Can the world regulate its way out of the data protection crisis?

Steve Blow at Zerto, a Hewlett Packard Enterprise company, argues that regulation needs to be supported by appropriate cyber security actions including continuous back ups

Despite the recent momentum that has gathered behind the development of new, more powerful data protection laws and regulations, organisations and individuals currently face greater risks than ever.

There are now over 130 countries around the world that have enacted data privacy laws. Among the most high profile are, of course, GDPR and the California Consumer Privacy Act (CCPA), which arrived over three years ago with the aim of transforming the way organisations collect, manage, use and secure personal data.

Yet, while businesses across the world face huge fines for data breaches or poor practices, unfortunately, cybercriminals aren’t bound by anything apart from their own objectives. Even though the use of data is more regulated than at any time in history and penalties are being levied at accelerating rates, businesses are still facing record levels of ransomware attacks.

Despite the huge amounts of publicity around ransomware, there remains a clear need to build better data protection strategies. The Harvard Business Review recently reported that the demands made by attackers are now as high as tens of millions of dollars. That’s reflected in the worldwide cost of ransomware, which is predicted to exceed $265 billion by 2031. These figures can be hard to process, but to give it some kind of context, the GDP of Portugal – an EU member with a population of over 10 million people – is $219 billion.

While many organisations have turned to insurance to provide a safety net against the risk of a successful ransomware attack, the increasing cost of payouts is bringing the viability of cover into question. For instance, the FT recently reported that insurers were getting much tougher with customers, while in August 2021, the Biden Administration backed away from the idea of banning ransomware payments after consultations with industry experts.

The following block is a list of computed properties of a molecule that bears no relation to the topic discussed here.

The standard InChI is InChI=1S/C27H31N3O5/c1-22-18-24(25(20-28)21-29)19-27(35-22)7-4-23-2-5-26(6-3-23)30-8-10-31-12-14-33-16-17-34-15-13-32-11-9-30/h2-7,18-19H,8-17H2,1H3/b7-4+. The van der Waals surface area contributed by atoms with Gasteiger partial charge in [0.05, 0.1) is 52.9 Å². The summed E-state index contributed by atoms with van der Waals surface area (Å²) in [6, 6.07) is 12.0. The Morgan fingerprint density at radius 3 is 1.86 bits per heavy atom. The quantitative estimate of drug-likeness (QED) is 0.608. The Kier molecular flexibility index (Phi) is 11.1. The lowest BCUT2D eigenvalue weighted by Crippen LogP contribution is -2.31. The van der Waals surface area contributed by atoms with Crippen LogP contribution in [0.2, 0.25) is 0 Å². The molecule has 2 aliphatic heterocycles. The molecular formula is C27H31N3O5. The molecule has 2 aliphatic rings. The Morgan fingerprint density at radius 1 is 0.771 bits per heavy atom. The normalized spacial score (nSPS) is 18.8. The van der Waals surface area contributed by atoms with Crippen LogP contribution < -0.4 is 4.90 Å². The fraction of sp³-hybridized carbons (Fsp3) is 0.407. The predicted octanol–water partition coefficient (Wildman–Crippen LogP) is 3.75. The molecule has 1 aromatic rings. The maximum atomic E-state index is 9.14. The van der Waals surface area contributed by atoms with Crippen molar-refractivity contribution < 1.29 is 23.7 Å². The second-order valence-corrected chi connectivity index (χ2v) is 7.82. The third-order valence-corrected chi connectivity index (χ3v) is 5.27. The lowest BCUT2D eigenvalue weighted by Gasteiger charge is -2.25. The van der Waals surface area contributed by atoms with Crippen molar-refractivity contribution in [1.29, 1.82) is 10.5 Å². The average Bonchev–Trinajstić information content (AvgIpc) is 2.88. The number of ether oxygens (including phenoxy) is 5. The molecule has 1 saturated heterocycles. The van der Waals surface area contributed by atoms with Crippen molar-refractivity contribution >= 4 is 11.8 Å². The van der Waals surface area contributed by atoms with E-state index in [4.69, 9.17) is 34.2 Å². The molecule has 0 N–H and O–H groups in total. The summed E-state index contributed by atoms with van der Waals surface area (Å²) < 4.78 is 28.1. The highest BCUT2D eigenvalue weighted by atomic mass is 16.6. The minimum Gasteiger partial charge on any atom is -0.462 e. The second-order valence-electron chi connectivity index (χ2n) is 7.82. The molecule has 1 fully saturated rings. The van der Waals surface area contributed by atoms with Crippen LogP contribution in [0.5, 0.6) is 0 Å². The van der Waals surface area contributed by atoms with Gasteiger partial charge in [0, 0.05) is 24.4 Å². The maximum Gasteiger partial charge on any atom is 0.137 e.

So, with lawmakers and regulations only providing part of the answer to today’s global data protection crisis, where does that leave the millions of organisations around the world who should now be thinking about when they will be targeted rather than if?

Let’s backup for a second

From a technology standpoint, organisations on the receiving end of an attack can face a range of scenarios. The inescapable problem many encounters is that they have no means to quickly recover their systems and data. With files encrypted and normal operations completely disrupted, they are forced to undertake often lengthy and expensive remediation exercises or deal with ransomware demands directly, often with the help of an insurance payout.

In practical terms, an organisation and its IT team might feel their existing backup processes provide sufficient protection, but it’s only the realisation that the latest snapshot is anything from a day to a month old (or even older) that they appreciate the depth of the problem. For many of today’s data-centric businesses, losing even 24 hours of data can be catastrophic. It’s perhaps not so surprising, therefore, that businesses choose to pay ransom demands, particularly when their data loss stretches back days or even weeks.

This is a long standing problem. In many organisations today, their backup and recovery strategy was designed for a time when ransomware wasn’t an issue to keep business leaders awake at night. As a result, these businesses are not geared up for a quick response because they also rely on legacy data protection technologies that were designed decades ago and that can only recall data from periodic snapshots when it needs to be recovered.